ERM software supporting vendor management recognizes that due diligence of a contract renewal is a risk assessment, that the contract terms are risk mitigation activities for those risks and SLA’s are just another name for risk monitoring activities. The ERM vs GRC approach uses risk assessment to tell you which clauses need to be added to your contract renewal and what monitoring activities need to go into place. A risk based vendor management approach is more strategic by connecting the touch points between vendors and the business processes, risks, controls, monitoring, incidents and reporting that takes place across the enterprise and their impact on the bottom line and corporate objectives.
By applying a common set of standards or risk assessment templates, ERM streamlines the communication, workflow, data collection and reporting on vendor management, compliance, purchasing, contracting, IT reviews and audit processes to reduce your overall time spent on these activities by 40-80% due to the unnecessary overlap and redundancies currently going on between these business silos. By collecting this information only once and using those relationships, an ERM approach turns all these activities into standardized libraries that can be used and reused over time without reinventing the wheel.
Resources should be allocated to the highest risk, not just another brick in an already overly reinforced wall.
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Risk management is not about absolutes, it is about using a consistent analysis framework for balancing risk and cost on a common basis across the enterprise. Yesterday's announcement by the Transportation Security Administration (TSA) of their adoption of a risk-based approach is a long awaited practical application of enterprise risk management to security.
As April 25, 2013, the TSA will allow small pocketknives and an array of sporting equipment -- banned from aircraft cabins in the wake of the September 11, 2001 terrorist attacks to be once again allowed in U.S. planes. This is simply a security risk assessment that has quantified the threats across all areas of air travel and concluded that an acceptable level of risks from onboard carry-ons have been achieved through mitigation efforts such as reinforced cockpit doors and better intelligence. Although these items still do present some risk, the acceptance of this risk allows TSA to focus their personnel in other areas of airport security that are more vulnerable in terms of impact, likelihood of occurrence and the effectiveness of controls.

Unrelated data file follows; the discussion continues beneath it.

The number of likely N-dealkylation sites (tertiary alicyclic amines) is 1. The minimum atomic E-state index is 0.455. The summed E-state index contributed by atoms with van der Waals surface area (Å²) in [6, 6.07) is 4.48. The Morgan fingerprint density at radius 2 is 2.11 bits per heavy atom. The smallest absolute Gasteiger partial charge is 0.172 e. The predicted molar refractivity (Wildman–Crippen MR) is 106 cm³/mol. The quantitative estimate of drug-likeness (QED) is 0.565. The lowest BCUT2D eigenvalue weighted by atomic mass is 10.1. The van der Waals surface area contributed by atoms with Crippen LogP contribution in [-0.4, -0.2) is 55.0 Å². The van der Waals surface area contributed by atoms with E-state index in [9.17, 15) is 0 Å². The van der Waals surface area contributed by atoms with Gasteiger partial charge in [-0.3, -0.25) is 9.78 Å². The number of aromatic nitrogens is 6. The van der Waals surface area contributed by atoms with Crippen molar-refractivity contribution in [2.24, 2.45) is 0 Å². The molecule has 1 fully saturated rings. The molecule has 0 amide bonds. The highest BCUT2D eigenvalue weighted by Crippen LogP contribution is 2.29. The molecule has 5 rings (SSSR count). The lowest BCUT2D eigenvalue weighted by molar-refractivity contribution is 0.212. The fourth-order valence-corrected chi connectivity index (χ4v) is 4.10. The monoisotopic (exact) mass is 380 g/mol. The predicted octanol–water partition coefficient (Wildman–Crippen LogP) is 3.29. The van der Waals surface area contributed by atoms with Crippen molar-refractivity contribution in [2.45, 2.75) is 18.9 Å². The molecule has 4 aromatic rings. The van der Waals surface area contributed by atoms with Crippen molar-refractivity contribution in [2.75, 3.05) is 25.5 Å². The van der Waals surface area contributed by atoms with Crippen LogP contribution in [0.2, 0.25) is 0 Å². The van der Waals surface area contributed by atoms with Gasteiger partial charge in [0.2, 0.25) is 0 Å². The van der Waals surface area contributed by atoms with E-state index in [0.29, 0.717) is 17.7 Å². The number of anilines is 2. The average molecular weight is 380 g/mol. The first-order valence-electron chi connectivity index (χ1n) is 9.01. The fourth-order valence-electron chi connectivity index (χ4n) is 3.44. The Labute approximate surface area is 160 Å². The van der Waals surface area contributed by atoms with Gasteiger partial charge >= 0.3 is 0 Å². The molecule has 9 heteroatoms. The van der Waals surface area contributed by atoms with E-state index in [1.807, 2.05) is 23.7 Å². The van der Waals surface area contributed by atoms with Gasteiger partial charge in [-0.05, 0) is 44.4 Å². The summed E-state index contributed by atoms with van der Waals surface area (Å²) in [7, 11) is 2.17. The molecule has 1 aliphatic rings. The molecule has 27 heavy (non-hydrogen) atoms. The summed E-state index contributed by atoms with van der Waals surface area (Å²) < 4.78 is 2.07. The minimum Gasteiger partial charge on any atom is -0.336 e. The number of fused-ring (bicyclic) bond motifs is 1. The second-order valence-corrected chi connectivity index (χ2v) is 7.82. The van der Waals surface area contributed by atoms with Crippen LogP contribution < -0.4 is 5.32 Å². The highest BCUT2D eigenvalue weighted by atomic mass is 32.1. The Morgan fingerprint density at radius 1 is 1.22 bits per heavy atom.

There are always those that are against a risk based approach, in this case the Coalition of Flight Attendant Unions, but clearly they have a short-sighted backwards looking view of threats to their personnel's safety. No one is disputing that pen knives are a risk; however, there is no such thing as zero risk either. Airline personnel are at risk on every flight from higher risks such as bombs in cargo, airport intrusions, weaponized viruses and other threats. Coincidently, this news story broke on the same day of TSA announcement, “Passenger accidentally gets on airport tarmac,” emphasizing the urgent and timely need for TSA to use an ERM approach to reallocate resources according the residual risk, meaning the remaining threat after taking controls into consideration. Given two equal risks, the threat from the risk with poor controls will be higher.
Being in compliance does not necessarily bring security and safety. When technology and business processes change, compliance programs need to be risk based in their evaluation of the impact those changes bring and adjust their compliance requirements accordingly. Over allocation of resources to risks of the past that have been mitigated sufficiently explicitly leaves less resources looking forward at the next point of vulnerability. Risks assessments must be connected to goals and activities within a risk taxonomy to give purpose and measurement of effectiveness. Without it, compliance becomes a senseless box-checking exercise. With risk management, compliance becomes an effective control that delivers business value.